Last week we celebrated the martyrdom story we hear most often during the liturgical year: that of John the Baptist. (Interestingly, it is paired with the near conclusion of the letter to the Hebrews, with its exhortation about the sanctity of marriage, the very cause for which John was put to death.)
We also celebrated the feast of the martyrs of Nagasaki, 26 Christians crucified in 1597 who were only the first of many martyrs in Japan.
And of course there was also Agatha, the all-but-anonymous early Christian virgin martyr whose name simply means “good.” Before her, on the 3rd, we celebrated the feast of St. Blaise. That was also the day the Vatican officially bestowed the title “martyr” on Latin American bishop Oscar Romero.
Romero’s cause was held up for a l-o-n-g time as a kind of political hot potato. Could you say he was killed “in hatred for the faith” when his death (like so many others) was in the context of a civil war about which which he had become inconveniently outspoken? Not to mention that he was speaking out for “the people,” a term long co-opted by socialists and communists. It was Pope Benedict XVI who, just a month before announcing his resignation, removed the last roadblock to Romero’s cause.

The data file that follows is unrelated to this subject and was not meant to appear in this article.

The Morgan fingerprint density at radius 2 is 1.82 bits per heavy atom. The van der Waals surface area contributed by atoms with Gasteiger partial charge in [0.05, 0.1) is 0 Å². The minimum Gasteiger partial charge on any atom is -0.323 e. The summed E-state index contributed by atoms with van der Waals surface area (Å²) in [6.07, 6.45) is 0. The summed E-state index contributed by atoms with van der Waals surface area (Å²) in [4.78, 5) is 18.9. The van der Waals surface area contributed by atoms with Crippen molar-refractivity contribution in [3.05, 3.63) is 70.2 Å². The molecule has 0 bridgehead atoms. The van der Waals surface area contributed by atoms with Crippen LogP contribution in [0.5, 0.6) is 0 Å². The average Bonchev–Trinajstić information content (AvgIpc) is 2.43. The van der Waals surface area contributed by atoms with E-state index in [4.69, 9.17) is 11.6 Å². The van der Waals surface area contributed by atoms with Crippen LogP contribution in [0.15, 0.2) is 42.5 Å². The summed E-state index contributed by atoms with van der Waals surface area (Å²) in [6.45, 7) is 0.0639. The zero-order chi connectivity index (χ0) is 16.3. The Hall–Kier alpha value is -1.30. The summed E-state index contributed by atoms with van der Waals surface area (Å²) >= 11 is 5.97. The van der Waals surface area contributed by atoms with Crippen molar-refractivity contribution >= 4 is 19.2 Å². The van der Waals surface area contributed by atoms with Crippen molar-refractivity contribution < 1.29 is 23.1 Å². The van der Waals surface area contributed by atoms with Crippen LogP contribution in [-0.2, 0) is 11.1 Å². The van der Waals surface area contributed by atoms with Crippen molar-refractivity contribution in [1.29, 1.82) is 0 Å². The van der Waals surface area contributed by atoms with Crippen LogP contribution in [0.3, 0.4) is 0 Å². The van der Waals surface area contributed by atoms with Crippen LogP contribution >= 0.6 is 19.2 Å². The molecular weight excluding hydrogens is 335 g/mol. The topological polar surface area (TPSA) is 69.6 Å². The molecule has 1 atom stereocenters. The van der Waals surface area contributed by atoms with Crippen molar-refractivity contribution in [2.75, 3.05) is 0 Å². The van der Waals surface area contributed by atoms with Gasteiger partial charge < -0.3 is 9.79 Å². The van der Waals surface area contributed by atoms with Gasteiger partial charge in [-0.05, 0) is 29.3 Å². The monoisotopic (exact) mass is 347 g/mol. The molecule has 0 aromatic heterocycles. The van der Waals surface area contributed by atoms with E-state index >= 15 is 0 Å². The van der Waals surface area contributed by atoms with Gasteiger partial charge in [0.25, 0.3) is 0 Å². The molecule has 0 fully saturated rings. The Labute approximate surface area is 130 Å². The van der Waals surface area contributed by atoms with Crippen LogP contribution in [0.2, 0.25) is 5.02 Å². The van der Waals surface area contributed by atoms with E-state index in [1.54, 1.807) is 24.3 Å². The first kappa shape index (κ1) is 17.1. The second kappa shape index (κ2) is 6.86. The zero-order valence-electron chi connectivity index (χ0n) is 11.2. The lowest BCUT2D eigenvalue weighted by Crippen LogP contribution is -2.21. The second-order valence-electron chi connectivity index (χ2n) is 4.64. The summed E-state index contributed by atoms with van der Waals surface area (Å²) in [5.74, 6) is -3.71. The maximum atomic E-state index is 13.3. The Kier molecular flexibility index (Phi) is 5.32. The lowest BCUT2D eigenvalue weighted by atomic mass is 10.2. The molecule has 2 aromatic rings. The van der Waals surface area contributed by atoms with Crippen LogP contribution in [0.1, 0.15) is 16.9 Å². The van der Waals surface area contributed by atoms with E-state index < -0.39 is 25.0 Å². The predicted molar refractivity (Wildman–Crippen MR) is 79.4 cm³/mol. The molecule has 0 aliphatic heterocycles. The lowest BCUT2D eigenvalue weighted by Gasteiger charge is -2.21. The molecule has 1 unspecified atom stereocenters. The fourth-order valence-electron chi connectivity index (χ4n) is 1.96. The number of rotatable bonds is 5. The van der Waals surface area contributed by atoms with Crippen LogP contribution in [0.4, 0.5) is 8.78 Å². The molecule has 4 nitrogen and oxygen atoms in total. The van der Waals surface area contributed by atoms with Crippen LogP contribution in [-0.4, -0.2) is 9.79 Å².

It may well be (and here in the civilized North of the world we are seeing hints of it already) that we will be called to account for what we believe and teach; that speaking those truths in the public square will be declared criminal hate speech, with consequences of arrest. Death? Not so much. But all over the world, Christians are losing their jobs, flirting with jail time and even risking their lives for simply living uprightly. This is not just in ISIS-dominated parts of Iraq and Syria: One of those places is the very Catholic country of Mexico (remember the Cardinal who was shot to death for speaking out against drug trafficking?).
The recognition of Romero’s martyrdom is another acknowledgement that “hatred of the faith” is not limited to “hatred of Christian teachings.” Like Blessed Giuseppe Puglisi, martyred in 1993 (by the Mafia), Romero met his death because of the way he was living the faith. This not only opens the way for many more martyrs to be recognized, it makes the possibility of martyrdom a little bit more “real” for the rest of us.
Sister Anne Flanagan, a Daughter of St Paul, a native of New Orleans, is author of Five Keys to Understanding Pope Francis. She has also recorded over two dozen albums as a soprano in the Daughters of St Paul choir. Follow her on Twitter @nunblogger. She blogs at Nun Blog.